I just graduated from college (BS in Finance/Accounting) and will be working for a public accounting firm. As of last summer, I recently became interested in information security. This was primarily during my internship where I had the chance to work with a higher up in the firm who's involved in information security services.

    Right now I'm studying for the CPA exam, but after that I think I want to tackle some IT certs and try to get involved with the infosec group at my firm again.

    My IT background is very limited, but after some research I do understand the kind of foundation required to approach information security.

    Most suggested paths I see in this forum are for people who already have in-depth IT experience/education, but is there an approach for people who have a different background?
    I would highly recommend the following certs: CISA, for IT auditing. CRISC, for IT risks. CISSP, once you have 5 years exp. And in your case, if you have the CPA, you should look into getting the CITP, as you need a CPA to get that. The CITP Credential

    Start with the CISA though, that would be your best bet. Unless, of course, you just want to go pure security, in which case the A+, Network+, and Security+ is your best bet to start out. But why not leverage your background, that's what I say.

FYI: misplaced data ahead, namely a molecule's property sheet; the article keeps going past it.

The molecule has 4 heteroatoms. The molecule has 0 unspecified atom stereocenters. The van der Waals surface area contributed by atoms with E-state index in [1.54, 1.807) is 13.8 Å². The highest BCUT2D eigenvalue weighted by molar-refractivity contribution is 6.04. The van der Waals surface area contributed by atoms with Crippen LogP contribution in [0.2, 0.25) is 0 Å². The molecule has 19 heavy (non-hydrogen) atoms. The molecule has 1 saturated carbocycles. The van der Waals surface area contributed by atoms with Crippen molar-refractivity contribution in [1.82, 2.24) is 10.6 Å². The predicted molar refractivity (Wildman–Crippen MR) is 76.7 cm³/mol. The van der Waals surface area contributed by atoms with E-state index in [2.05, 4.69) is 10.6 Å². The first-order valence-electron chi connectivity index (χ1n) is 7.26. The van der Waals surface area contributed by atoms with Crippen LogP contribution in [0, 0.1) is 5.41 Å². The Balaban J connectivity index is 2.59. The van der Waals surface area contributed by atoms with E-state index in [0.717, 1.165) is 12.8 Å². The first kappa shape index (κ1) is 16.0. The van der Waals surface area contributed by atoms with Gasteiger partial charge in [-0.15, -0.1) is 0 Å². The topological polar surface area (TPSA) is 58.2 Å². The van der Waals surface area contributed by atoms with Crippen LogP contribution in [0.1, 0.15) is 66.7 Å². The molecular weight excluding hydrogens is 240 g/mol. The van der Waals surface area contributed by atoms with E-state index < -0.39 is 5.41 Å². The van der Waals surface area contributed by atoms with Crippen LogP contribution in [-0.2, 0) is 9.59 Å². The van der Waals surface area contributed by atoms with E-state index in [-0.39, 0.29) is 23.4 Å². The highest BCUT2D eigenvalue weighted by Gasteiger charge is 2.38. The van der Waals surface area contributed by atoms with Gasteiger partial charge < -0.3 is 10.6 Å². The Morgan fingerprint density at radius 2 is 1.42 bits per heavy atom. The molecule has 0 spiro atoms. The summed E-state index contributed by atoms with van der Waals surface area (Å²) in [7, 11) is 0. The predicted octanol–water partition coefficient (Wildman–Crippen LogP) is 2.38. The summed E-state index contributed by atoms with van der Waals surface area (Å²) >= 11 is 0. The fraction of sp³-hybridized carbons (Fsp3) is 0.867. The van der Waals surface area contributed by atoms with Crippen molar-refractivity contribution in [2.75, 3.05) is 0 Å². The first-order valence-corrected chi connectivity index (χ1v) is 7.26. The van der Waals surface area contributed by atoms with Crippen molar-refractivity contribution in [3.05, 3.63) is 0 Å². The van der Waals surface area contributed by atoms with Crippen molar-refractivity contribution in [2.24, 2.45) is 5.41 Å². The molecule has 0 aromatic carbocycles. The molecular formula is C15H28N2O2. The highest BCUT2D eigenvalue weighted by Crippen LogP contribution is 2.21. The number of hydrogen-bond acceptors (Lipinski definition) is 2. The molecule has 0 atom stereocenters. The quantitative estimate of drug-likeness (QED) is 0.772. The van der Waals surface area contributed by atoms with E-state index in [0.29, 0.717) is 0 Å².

• frobro989frobro989 Member Posts: 26 ■□□□□□□□□□
    Thanks for the advice GoodBishop.

    I keep thinking that I need to do extra, but the idea of leveraging what I already know sounds more reasonable and realistic.
  • GoodBishopGoodBishop Member Posts: 359 ■■■■□□□□□□
    frobro989 wrote: »
    Thanks for the advice GoodBishop.

    I keep thinking that I need to do extra, but the idea of leveraging what I already know sounds more reasonable and realistic.
    Sure.

    I used to work at a public accounting firm for 7 years, and I just recently was a IT auditor for 2 years - trust me when I say, you're doing pretty good. You have your B.S. in Finance/Accounting, which is awesome. You're studying for the CPA, also awesome. When you have your CPA, you can pretty much find a job anywhere (in accounting, that is). You want to get into IT security, which is a sexy field. I think with your background, here are several possible career paths: IT Auditor, where you get to audit company's IT systems for compliance purposes as a independent third party; IT Risk Analyst, where you determine risk rankings for different parts of IT; IT Financial Analyst, where you budget and project the finances that IT gets from the mothership corporation. You even have the opportunity to get the CITP certification, which gives you street cred in IT with accountants (and their clients).

    If you wanted to go pure IT security, there are ways to do it, but you can leverage your background by spending a few years in IT audit or IT risk, and that would help get you on that path. Me, I always loved IT security, still do. I started out in general IT, help desk to be specific, and then got to be a senior IT generalist. Then, I knew that I wanted to go into IT security, but due to unforseen circumstances (got married, moved), had to get "any job", so I got a IT auditor job. Honestly, it was a pain, but I learned a boatload (and started and got through a third of a MBA in the process). I used that experience to get a managerial IT risk job, so it worked out.